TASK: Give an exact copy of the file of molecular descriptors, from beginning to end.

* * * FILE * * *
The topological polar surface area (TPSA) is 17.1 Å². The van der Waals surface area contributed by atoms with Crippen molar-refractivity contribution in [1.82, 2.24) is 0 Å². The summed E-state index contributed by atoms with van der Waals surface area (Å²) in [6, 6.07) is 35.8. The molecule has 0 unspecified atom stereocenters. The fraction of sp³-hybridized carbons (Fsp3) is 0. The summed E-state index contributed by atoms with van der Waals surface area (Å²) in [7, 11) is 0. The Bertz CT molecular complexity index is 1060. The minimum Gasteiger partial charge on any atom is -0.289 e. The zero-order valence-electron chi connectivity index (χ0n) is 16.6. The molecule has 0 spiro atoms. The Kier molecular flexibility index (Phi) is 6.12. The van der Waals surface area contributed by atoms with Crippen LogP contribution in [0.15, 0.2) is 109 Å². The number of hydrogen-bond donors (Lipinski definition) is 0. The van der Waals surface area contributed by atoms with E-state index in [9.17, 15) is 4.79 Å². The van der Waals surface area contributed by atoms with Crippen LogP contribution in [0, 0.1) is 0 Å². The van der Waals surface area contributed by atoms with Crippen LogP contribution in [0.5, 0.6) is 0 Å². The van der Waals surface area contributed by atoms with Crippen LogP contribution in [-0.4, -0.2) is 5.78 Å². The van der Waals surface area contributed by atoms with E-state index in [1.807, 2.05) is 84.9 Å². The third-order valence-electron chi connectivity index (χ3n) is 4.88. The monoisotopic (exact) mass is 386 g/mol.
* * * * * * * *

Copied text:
The topological polar surface area (TPSA) is 17.1 Å². The van der Waals surface area contributed by atoms with Crippen molar-refractivity contribution in [1.82, 2.24) is 0 Å². The summed E-state index contributed by atoms with van der Waals surface area (Å²) in [6, 6.07) is 35.8. The molecule has 0 unspecified atom stereocenters. The fraction of sp³-hybridized carbons (Fsp3) is 0. The summed E-state index contributed by atoms with van der Waals surface area (Å²) in [7, 11) is 0. The Bertz CT molecular complexity index is 1060. The minimum Gasteiger partial charge on any atom is -0.289 e. The zero-order valence-electron chi connectivity index (χ0n) is 16.6. The molecule has 0 spiro atoms. The Kier molecular flexibility index (Phi) is 6.12. The van der Waals surface area contributed by atoms with Crippen LogP contribution in [0.15, 0.2) is 109 Å². The number of hydrogen-bond donors (Lipinski definition) is 0. The van der Waals surface area contributed by atoms with E-state index in [9.17, 15) is 4.79 Å². The van der Waals surface area contributed by atoms with Crippen LogP contribution in [0, 0.1) is 0 Å². The van der Waals surface area contributed by atoms with Crippen LogP contribution in [0.5, 0.6) is 0 Å². The van der Waals surface area contributed by atoms with Crippen LogP contribution in [-0.4, -0.2) is 5.78 Å². The van der Waals surface area contributed by atoms with E-state index in [1.807, 2.05) is 84.9 Å². The third-order valence-electron chi connectivity index (χ3n) is 4.88. The monoisotopic (exact) mass is 386 g/mol.